Sajid Rashid, 26, of South Broadway Street, is to a receive a British Empire Medal (BEM) for his services and efforts as he joins a select few bestowed with the prestigious title.
The aero engineer employed by Rolls-Royce, in Derby, said he felt ‘honoured’ to be awarded the BEM in the 2016 honours list, especially after earning the gong at such a young age.
Mr Rashid said: “My reaction when I first opened the letter was ‘wow is this really for me?’
“It just shows that when your work is sincere and you are dedicated in whatever you take up then you do get recognised.
“There is no financial gain for myself in this, however helping others and knowing that the work you carried out is beneficial for the community and making lives better and safer makes it worthwhile”.
Mr Rashid started off as a volunteer for Staffordshire Youth Service and worked his way up to become a Millennium volunteer after promising to help youngsters around East Staffordshire set up somewhere for them to go – like youth centres – in their spare time.
His journey then took him to Uxbridge Community Centre, in Uxbridge Street, Burton, as chairman, and then following on to be vice-chairman, where he re-generated and ‘turned the centre around’ by improving the venue for all in the community.
In addition to these achievements, Mr Rashid has literally thrown himself into fund-raising challenges as part of a bid to back charities close to his heart.
From skydiving at high velocity, up to speeds of 120mph for the people of Gaza, conquering his fear of heights in the process, to fund-raising outside in the street with a bucket in his hand, Mr Rashid is always doing his bit for charity.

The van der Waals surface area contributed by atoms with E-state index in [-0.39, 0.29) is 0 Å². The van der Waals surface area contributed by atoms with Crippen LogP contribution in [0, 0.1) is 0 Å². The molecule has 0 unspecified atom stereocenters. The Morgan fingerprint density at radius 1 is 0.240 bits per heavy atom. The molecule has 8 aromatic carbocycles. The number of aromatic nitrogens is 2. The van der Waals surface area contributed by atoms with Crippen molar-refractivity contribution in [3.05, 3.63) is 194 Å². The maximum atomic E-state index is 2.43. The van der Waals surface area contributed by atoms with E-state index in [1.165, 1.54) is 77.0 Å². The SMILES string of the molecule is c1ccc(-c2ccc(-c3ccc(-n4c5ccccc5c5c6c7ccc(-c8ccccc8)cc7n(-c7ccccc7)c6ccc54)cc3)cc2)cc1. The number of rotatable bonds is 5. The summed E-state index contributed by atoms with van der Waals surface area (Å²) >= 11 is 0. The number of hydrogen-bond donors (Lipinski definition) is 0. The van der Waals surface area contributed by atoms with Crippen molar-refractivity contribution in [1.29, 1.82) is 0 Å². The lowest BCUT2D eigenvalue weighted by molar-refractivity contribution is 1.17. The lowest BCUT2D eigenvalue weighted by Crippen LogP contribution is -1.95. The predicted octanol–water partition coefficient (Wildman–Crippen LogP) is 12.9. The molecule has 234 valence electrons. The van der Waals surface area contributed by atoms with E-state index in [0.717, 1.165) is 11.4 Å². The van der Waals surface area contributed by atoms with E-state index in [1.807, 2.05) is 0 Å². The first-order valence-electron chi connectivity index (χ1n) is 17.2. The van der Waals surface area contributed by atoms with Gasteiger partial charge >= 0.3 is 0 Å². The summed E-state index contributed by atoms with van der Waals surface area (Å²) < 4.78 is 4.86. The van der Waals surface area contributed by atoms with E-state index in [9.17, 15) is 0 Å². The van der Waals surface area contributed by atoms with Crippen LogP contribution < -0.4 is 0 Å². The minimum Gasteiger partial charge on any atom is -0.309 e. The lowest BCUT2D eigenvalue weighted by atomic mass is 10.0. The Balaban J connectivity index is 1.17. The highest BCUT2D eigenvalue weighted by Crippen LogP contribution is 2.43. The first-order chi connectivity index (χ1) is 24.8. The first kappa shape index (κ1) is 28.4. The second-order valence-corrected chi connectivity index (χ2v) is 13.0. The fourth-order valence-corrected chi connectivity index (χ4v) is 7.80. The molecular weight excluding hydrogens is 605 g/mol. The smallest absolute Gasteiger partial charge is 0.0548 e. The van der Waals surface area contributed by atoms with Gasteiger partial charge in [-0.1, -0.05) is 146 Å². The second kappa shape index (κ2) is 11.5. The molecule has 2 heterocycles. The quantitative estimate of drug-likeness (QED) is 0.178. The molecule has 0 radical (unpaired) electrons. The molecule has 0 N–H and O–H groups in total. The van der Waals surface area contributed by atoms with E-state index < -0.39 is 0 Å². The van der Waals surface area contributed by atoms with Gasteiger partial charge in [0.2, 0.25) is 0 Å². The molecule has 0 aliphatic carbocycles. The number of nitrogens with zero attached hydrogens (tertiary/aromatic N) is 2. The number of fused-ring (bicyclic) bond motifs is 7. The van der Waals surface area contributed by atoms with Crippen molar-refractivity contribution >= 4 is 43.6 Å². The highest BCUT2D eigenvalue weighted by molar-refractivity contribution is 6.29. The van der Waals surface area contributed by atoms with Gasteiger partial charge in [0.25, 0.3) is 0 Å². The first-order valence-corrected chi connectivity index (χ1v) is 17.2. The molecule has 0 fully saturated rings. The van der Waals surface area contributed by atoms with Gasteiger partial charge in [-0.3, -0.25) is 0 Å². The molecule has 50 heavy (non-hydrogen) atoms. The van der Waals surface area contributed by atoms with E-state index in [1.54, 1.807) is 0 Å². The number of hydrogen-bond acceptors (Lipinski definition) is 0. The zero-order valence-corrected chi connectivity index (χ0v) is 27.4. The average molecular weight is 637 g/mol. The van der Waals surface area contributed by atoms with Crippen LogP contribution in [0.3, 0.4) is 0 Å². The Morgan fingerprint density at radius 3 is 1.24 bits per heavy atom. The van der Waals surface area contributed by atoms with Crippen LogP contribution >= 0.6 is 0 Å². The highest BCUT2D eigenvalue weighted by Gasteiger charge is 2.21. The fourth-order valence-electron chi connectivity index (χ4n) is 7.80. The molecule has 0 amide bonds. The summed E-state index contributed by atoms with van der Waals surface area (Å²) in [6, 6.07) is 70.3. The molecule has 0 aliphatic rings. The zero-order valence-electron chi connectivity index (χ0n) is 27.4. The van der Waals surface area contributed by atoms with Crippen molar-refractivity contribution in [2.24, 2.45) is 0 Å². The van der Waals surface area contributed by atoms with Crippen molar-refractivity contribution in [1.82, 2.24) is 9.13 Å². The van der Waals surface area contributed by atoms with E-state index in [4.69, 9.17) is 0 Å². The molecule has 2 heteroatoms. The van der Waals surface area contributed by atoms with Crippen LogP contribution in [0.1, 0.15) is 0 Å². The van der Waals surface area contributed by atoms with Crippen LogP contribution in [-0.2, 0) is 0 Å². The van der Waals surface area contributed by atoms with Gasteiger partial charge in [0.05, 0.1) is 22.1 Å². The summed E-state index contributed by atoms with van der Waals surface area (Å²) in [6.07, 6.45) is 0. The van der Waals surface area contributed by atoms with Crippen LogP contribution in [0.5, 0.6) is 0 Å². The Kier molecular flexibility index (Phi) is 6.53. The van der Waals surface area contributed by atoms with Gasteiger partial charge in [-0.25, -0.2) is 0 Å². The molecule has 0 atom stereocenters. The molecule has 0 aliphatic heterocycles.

The 26-year-old, who is also a qualified pilot, said: “It is just about giving something back to humanity. I think it’s all of our duties to give something back to charity.
“I have actually done two sky dives in recent years, one to raise money for people in Gaza, and the other for the Philippines aid missions after Typhoon Haiyan in 2014.
“Overall I raised about £10,000 with the two jumps.”
For each BEM recipient, a profile is provided by the Cabinet Office, explaining why they feel the person was deserving of such an accolade.
Here is what they had to say about Mr Rashid and his contributions to Burton and his charities: “His impact on the community has been profound, without him the community centre would not be as popular and successful as it is today.
“The community centre was derelict, unorganised and badly managed. He has done an exceptional job of transforming and regenerating the centre.
“In 2009, when he was only 20, he was elected as chairman at the community centre. He took on the challenge of starting a regeneration programme, he took on responsibility for chairing meetings, liaising with the community and the day to day operational running of the centre. He developed a programme of improvements and took steps to ensure that they were quickly carried out. When his term as chairman ended in 2012, he decided to stay involved with the project and was elected vice-chairman.
“He arranged for the car park to be renovated, double glazing to be installed and for a new heating system.
“He has taken the centre to new heights by securing new funding, engaging with different sections of the community and ensuring that the facilities are well used and maintained.”
Mr Rashid vows to continue his work for the community and continue to fund-raise for those in need.
He said: “All of this is just amazing to be honest – I never expected to receive something like this. It’s not something many people will be honoured with, I’m proud and it is nice to be recognised like this.”
The British honours system recognises people who have made achievements in public life or committed themselves to serving and helping Britain.
They usually have made life better for other people or be outstanding at what they do.